Members of Scottish parliament have agreed to take action to ensure people with Parkinson’s disease are given their medication on time when they are admitted to hospital.
Holyrood’s public petitions committee was told that patients can be rendered helpless if they do not get their medicine when needed.
Tanith Muller, of the Parkinson’s UK charity, said bureaucracy and not a lack of goodwill by staff causes the problem.
She said: “It’s hard for those of us who don’t have Parkinson’s to imagine the terror of not being able to control our movements, our speech, our swallowing or our thoughts.
“But many of the people who’ve come here today have experienced it.
“That’s why they’re so committed to stop it happening it to other people and their families.”
Parkinson’s disease is a progressive neurological condition that causes tremors and rigidity in the body.
The committee hearing was attended by around 70 people affected by the disease. They presented a 7,500-signature petition calling on MSPs to urge the Scottish government to take action and ensure NHS boards support people with Parkinson’s.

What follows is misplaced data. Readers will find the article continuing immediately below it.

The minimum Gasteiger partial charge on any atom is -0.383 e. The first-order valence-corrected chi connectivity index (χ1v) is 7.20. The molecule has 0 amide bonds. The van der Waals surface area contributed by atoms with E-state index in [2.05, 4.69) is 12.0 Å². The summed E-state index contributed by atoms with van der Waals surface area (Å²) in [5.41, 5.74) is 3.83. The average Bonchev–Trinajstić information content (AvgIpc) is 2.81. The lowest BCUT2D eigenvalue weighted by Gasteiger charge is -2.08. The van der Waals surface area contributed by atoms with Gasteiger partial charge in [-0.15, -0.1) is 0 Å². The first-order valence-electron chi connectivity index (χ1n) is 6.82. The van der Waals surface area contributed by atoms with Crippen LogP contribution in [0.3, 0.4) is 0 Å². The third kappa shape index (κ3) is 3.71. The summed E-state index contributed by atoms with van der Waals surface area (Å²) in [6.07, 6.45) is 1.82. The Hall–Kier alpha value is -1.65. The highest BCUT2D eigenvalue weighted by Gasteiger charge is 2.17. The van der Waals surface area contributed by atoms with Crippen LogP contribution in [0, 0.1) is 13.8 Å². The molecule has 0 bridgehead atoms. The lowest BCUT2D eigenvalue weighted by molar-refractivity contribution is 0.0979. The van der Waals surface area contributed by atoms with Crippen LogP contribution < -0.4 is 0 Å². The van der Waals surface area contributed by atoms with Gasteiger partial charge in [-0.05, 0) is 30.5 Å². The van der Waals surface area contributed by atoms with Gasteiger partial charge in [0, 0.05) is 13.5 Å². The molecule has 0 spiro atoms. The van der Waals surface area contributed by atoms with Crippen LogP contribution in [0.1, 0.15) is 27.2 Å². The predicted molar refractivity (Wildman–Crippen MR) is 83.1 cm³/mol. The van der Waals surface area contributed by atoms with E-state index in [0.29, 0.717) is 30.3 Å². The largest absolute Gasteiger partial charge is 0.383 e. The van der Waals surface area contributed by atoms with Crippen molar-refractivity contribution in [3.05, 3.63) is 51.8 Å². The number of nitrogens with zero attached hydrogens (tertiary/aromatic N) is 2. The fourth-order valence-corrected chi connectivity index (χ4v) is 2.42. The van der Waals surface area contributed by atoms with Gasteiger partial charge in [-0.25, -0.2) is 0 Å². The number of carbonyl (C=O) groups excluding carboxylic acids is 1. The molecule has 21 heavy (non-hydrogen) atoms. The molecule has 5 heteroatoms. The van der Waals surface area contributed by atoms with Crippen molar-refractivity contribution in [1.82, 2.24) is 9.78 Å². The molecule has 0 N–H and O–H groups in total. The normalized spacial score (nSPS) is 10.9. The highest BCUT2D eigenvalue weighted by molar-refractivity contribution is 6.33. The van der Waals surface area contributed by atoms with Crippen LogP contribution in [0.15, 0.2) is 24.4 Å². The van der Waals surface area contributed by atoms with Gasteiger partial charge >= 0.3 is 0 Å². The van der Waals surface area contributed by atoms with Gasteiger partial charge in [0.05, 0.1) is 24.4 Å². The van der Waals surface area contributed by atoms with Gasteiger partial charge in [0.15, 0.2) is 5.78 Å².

Ms Muller said: “The issue of people getting their medication on time is an enormous issue for people with Parkinson’s and their families.
“Over a quarter of the 10,000 Scots with Parkinson’s are admitted to hospital each year, many of them on more than one occasion.
“And we conservatively estimate that about 800 of them don’t get their medication on time while they are there. We hear it consistently in every single health board in Scotland.”